In search of a cure

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Actor Leah Bracknell appearing on Doctors

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Leah Bracknell starred in Emmerdale before she was diagnosed with terminal lung cancer

Former Emmerdale actress Leah Bracknell is to receive “cutting edge” treatment at a private clinic in Germany after receiving £50,000 in donations on a fundraising website following a terminal lung cancer diagnosis.

Ms Bracknell, who played Zoe Tate in the ITV soap from 1989 to 2005, was diagnosed a few weeks ago.

And her partner, Jez Hughes, said she wanted treatments that “are not yet available on the NHS outside of clinical trials and are very expensive”.

A terminal cancer diagnosis can mean being left with only weeks or months to live.

The NHS offers palliative care, but some patients prefer to seek treatments abroad.

However, medical professionals have concerns these may not have been approved in the UK, or even trialled, and could give some patients false hope.

Medications are licensed in the UK only if they have passed robust trials, according to the National Institute for Health and Care Excellence (NICE), which approves drugs for the NHS.

Radio 5 live’s Emma Barnett programme found out about the experiences of two people who chose to pay for cancer treatment abroad.


‘I sold my house to fund my cancer treatment’

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Ms Gahan’s son researched the clinics before she went for eight rounds of treatment in Germany

In May, Pauline Gahan, 61, was told she had stomach cancer that had spread to her lungs and liver and there was nothing the NHS could do.

After researching her options, she decided to go to a private clinic in Germany for a form of immunotherapy.

She had to sell her house, borrow money and start fundraising to pay for the treatment.

Ms Gahan has now had eight rounds of the treatment and says it has been worth every penny.

“My son did lots of research on the clinic and knew about a previous patient who had been treated there,” she says.

“The initial treatment was £60,000, and I have now spent more than £300,000.

“When I first went to the clinic I could not walk, so we travelled to the clinic in a campervan.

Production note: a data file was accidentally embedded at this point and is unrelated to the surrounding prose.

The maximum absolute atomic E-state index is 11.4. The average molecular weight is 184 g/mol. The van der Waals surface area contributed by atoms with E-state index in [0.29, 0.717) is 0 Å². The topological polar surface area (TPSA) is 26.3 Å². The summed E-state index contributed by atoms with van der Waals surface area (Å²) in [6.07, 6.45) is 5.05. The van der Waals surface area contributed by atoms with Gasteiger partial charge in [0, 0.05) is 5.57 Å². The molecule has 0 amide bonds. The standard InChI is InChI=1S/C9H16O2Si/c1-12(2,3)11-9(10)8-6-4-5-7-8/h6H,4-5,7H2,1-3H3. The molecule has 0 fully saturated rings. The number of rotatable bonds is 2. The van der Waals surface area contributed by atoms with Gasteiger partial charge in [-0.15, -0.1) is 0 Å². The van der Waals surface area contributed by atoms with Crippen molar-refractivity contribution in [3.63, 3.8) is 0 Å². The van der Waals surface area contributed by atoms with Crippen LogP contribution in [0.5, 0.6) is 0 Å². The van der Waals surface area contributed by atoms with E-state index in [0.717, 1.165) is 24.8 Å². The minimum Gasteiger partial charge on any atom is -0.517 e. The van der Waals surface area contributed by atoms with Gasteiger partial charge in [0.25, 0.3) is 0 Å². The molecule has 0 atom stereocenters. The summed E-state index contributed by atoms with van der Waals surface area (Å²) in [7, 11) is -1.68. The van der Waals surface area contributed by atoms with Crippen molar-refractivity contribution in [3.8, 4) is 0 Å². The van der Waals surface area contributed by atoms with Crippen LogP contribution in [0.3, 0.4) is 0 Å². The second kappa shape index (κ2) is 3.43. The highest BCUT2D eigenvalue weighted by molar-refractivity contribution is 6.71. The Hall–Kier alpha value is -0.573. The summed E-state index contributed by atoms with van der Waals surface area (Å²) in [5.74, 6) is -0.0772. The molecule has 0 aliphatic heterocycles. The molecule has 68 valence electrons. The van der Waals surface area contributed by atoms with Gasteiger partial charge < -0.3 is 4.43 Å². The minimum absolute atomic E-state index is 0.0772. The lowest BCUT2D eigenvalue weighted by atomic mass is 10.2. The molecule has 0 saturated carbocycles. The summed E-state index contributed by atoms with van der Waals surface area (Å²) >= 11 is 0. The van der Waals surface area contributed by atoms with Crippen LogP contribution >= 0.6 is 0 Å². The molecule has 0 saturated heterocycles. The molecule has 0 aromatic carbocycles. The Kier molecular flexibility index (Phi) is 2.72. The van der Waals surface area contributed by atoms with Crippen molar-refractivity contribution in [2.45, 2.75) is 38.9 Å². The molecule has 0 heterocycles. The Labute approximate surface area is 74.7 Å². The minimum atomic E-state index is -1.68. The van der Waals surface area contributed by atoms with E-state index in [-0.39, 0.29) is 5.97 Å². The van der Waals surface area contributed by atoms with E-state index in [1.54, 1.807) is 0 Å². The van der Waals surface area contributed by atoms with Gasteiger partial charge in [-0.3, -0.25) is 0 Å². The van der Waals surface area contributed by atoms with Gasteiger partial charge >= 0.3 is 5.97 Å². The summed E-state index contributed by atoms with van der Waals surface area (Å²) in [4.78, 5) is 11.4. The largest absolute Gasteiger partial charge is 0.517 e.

“I’m not in remission yet but have just two discreet tumours left in my liver.”


‘We wasted thousands of pounds on private cancer treatments’

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Ms Thomas travelled to Germany for treatment at two private clinics

Maggie Thomas was diagnosed with breast cancer in 2009 and had a mastectomy.

During follow up tests it was found that the cancer had spread to other parts of her body and was given less than a year to live.

Her family looked into using a private clinic in Germany for “alternative” cancer treatments.

After spending around £200,000 on treatments at two private clinics Maggie died aged 46 in February 2012.

Maggie’s husband David said he was apprehensive about paying for the treatment but admitted he wanted to do what he could to make his wife better.

“My wife was desperate and kept fighting to the end. The first clinic charged us £30,000 to heat up the tumour but that didn’t work.

“We also spent more than £100,000 at another clinic but my wife didn’t live a day longer than was originally expected.

“I’m still paying off the debts now”, he said.


‘No evidence’

Prof Karol Sikora, who has been at the forefront of cancer treatment for the past 40 years, says some clinics can, in some circumstances, feed patients false hope.

“People with cancer get desperate and upset and grab on to anything which might help them,” he says.

“The problem is that some of the treatment will work, but we have no evidence to prove it.”

But Prof Alexander Herzog, who has treated hundreds of British patients at his private oncology clinic in Germany, says all the treatments he uses, which include immunotherapy, have proven benefits published in studies.

He criticises the “limitations of the NHS providing certain treatments and not being open to new approaches”, saying his clinic can successfully treat UK patients who have been “given up on over there with just weeks to live”.


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SPL

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Immunotherapy drugs have been approved for use on the NHS to treat skin cancer

What is immunotherapy?

Normally the immune system spots and destroys faulty cells – including cancer cells – but sometimes these can escape detection and develop into tumours.

Instead of targeting the cancer cells themselves, as many traditional cancer drugs do, immunotherapy reawakens the immune system so it can “remember” the cancer and stop it in its tracks.

A number of immunotherapy treatments are already showing considerable promise and some have already been approved by NICE for treating cancers, such as skin cancer, on the NHS.


BBC Radio’s 5 live Daily programme is on air from 10:00-13:00 Monday to Friday.

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